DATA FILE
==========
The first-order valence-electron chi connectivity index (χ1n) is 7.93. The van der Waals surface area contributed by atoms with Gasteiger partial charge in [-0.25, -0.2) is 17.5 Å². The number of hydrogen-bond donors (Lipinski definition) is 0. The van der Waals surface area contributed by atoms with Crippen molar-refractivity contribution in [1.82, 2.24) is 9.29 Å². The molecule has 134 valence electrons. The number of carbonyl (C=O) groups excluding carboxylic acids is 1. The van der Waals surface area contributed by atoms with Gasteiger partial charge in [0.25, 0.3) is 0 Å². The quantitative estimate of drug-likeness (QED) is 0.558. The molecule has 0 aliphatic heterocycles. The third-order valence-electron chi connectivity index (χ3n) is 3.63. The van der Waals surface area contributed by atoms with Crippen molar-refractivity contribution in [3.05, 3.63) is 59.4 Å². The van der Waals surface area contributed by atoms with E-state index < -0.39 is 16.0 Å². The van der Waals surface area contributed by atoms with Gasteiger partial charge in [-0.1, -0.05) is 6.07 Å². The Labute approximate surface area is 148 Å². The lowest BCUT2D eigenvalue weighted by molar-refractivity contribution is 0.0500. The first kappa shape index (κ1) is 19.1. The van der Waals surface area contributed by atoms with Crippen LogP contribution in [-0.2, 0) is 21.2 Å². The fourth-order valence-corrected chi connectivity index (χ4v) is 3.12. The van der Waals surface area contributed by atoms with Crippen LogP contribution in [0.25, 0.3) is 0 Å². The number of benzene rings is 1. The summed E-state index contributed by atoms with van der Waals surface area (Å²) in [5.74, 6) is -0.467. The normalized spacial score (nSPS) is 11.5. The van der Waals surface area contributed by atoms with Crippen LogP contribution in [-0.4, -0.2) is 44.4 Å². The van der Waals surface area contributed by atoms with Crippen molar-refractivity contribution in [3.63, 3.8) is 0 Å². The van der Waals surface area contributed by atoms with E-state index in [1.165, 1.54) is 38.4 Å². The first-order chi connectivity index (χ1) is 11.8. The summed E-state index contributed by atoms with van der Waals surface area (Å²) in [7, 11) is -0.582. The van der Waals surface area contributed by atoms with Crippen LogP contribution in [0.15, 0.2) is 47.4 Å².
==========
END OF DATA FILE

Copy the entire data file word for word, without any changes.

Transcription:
The first-order valence-electron chi connectivity index (χ1n) is 7.93. The van der Waals surface area contributed by atoms with Gasteiger partial charge in [-0.25, -0.2) is 17.5 Å². The number of hydrogen-bond donors (Lipinski definition) is 0. The van der Waals surface area contributed by atoms with Crippen molar-refractivity contribution in [1.82, 2.24) is 9.29 Å². The molecule has 134 valence electrons. The number of carbonyl (C=O) groups excluding carboxylic acids is 1. The van der Waals surface area contributed by atoms with Gasteiger partial charge in [0.25, 0.3) is 0 Å². The quantitative estimate of drug-likeness (QED) is 0.558. The molecule has 0 aliphatic heterocycles. The third-order valence-electron chi connectivity index (χ3n) is 3.63. The van der Waals surface area contributed by atoms with Crippen molar-refractivity contribution in [3.05, 3.63) is 59.4 Å². The van der Waals surface area contributed by atoms with E-state index < -0.39 is 16.0 Å². The van der Waals surface area contributed by atoms with Gasteiger partial charge in [-0.1, -0.05) is 6.07 Å². The Labute approximate surface area is 148 Å². The lowest BCUT2D eigenvalue weighted by molar-refractivity contribution is 0.0500. The first kappa shape index (κ1) is 19.1. The van der Waals surface area contributed by atoms with Crippen LogP contribution in [-0.2, 0) is 21.2 Å². The fourth-order valence-corrected chi connectivity index (χ4v) is 3.12. The van der Waals surface area contributed by atoms with Crippen LogP contribution in [0.25, 0.3) is 0 Å². The number of benzene rings is 1. The summed E-state index contributed by atoms with van der Waals surface area (Å²) in [5.74, 6) is -0.467. The normalized spacial score (nSPS) is 11.5. The van der Waals surface area contributed by atoms with Crippen LogP contribution in [-0.4, -0.2) is 44.4 Å². The van der Waals surface area contributed by atoms with Crippen molar-refractivity contribution in [3.63, 3.8) is 0 Å². The van der Waals surface area contributed by atoms with E-state index in [1.165, 1.54) is 38.4 Å². The first-order chi connectivity index (χ1) is 11.8. The summed E-state index contributed by atoms with van der Waals surface area (Å²) in [7, 11) is -0.582. The van der Waals surface area contributed by atoms with Crippen LogP contribution in [0.15, 0.2) is 47.4 Å².